Shipping companies account for about 30% of Mr. Fredriksen’s portfolio. The total value of these investments as of March 25th was $2.8bn. The main investments are oil tanker operator Frontline (FRO), in which Fredriksen holds a 34% stake worth $652m, the shipowning company Ship Finance International (SFL), in which Fredriksen holds a 43% stake worth $697m, and LNG shipping company Golar LNG (GLNG), in which Fredriksen holds a 46% stake worth $780m.
Fredriksen also holds a controlling stake (40%) in Golden Ocean (GDOCF.PK), which owns dry bulk vessels. This stake is currently worth $240m and pays a 15% dividend. Further investments include a 7.4% stake in Frontline subsidiary ITCL (ITKSF.PK) and an undisclosed but confirmed stake in ‘The Containership Company ASA’, a container shipping venture founded by two shipping veterans (see recent presentation here pdf) .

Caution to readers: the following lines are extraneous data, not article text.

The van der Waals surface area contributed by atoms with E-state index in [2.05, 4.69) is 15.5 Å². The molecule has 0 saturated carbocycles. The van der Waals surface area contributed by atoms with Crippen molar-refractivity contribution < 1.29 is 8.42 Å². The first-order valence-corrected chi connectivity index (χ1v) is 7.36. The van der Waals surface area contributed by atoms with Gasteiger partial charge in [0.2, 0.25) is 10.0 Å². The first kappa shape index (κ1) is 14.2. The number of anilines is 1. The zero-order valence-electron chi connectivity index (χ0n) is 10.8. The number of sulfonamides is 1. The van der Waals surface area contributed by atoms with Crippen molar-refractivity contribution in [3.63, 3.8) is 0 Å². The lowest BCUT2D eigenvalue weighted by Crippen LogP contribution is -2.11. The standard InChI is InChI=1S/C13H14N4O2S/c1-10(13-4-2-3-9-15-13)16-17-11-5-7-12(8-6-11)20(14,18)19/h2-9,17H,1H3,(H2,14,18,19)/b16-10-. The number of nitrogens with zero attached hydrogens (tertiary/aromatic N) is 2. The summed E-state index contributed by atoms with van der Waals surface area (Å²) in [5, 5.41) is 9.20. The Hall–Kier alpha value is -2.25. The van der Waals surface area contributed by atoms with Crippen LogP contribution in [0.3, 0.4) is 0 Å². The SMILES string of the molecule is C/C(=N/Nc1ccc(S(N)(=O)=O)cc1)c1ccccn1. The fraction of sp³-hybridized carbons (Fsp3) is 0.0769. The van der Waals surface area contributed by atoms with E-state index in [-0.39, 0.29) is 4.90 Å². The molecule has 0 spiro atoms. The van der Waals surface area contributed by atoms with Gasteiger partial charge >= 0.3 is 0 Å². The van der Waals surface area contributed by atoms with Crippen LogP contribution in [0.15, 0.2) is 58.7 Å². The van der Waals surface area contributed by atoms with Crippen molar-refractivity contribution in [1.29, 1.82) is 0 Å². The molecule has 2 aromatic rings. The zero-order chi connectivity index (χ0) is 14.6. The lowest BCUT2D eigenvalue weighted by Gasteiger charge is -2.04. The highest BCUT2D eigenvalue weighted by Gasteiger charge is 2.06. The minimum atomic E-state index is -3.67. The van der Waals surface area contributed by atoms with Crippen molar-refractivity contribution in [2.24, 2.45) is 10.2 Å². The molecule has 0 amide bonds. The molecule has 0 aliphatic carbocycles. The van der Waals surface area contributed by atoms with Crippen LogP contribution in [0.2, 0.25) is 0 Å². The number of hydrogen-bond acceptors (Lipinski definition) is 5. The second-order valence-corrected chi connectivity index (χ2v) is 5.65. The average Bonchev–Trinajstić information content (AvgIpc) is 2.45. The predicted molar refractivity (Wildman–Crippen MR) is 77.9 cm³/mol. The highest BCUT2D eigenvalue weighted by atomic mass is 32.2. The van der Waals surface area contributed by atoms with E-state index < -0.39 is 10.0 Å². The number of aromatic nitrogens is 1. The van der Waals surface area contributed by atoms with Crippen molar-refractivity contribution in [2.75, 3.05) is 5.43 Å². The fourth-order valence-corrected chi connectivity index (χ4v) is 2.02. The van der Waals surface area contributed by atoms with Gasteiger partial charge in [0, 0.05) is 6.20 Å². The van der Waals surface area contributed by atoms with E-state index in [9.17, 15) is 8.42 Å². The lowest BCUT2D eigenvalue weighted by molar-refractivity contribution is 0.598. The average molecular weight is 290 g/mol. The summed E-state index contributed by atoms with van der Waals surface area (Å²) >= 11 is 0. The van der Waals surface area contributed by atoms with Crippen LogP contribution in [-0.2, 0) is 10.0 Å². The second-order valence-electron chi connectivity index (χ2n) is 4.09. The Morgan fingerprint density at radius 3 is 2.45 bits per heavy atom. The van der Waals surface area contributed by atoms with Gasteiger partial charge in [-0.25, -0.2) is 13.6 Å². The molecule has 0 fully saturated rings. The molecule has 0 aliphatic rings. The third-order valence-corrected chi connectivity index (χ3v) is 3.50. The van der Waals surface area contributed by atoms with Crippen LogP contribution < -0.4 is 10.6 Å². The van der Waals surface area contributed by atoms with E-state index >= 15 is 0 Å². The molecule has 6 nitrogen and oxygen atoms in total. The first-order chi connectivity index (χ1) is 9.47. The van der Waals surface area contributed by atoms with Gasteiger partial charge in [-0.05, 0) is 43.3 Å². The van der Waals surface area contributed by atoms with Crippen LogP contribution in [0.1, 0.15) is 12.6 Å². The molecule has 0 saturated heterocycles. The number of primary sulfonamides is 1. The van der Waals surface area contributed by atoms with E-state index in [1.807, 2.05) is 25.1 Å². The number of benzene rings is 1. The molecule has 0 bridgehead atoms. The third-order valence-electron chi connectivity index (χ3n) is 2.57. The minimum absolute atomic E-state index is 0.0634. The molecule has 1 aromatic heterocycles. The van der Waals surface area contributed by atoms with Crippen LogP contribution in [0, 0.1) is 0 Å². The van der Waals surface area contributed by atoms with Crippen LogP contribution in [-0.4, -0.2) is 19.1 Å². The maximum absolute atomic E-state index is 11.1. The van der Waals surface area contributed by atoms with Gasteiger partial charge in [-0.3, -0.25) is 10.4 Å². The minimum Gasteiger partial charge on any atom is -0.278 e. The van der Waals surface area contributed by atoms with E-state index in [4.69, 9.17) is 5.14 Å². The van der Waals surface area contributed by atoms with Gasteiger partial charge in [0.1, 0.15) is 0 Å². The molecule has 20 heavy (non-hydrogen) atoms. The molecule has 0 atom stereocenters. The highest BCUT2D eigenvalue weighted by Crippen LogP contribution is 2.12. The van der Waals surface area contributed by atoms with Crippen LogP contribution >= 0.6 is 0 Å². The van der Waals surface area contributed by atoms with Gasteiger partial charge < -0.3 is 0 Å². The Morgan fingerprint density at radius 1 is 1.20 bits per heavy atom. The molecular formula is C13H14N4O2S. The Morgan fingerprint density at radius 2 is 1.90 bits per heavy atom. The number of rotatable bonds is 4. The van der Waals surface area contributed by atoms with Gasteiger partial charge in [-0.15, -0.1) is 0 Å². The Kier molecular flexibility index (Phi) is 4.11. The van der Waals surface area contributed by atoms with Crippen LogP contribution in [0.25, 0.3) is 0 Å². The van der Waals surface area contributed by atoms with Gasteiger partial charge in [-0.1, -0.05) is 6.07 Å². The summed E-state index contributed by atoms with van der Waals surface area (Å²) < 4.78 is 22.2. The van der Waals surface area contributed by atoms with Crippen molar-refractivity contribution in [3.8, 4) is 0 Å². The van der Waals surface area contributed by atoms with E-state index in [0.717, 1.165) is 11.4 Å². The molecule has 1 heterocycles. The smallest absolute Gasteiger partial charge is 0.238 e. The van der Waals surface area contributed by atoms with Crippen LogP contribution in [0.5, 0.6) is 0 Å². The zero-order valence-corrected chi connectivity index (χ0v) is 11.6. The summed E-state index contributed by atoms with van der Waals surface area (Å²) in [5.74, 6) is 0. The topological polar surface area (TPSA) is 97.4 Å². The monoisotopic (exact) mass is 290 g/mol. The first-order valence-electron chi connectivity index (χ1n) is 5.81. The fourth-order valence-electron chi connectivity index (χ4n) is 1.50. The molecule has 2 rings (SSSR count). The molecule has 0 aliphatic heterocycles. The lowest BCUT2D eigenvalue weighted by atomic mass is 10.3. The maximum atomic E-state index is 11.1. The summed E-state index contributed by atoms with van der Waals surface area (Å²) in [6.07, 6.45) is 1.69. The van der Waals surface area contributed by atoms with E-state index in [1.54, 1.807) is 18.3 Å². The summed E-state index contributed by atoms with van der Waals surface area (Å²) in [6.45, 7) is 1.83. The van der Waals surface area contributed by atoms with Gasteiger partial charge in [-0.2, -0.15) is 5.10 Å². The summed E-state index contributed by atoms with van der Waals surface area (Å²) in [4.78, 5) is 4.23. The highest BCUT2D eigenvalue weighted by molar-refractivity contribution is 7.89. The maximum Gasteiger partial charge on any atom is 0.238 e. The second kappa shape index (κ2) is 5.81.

Mr. Fredriksen continues to hold a 15% stake in the German tourism and shipping conglomerate TUI AG (TUIFF.PK), where he is engaged in an activist battle. TUI is looking to dispose of its stake in major container shipping company Hapag-Lloyd, in which it still has an investment of more than $2bn.
Spot shipping rates have remained low, hurting the profitability of Fredriksen’s investments, but it seems highly leveraged competitors have suffered much more. Ship Finance International, the financial hub of Fredriksen’s holdings, continues to enjoy good cashflows. A large part of its income is now derived from rents for the drilling rigs it owns and rents out to Seadrill and other drilling companies.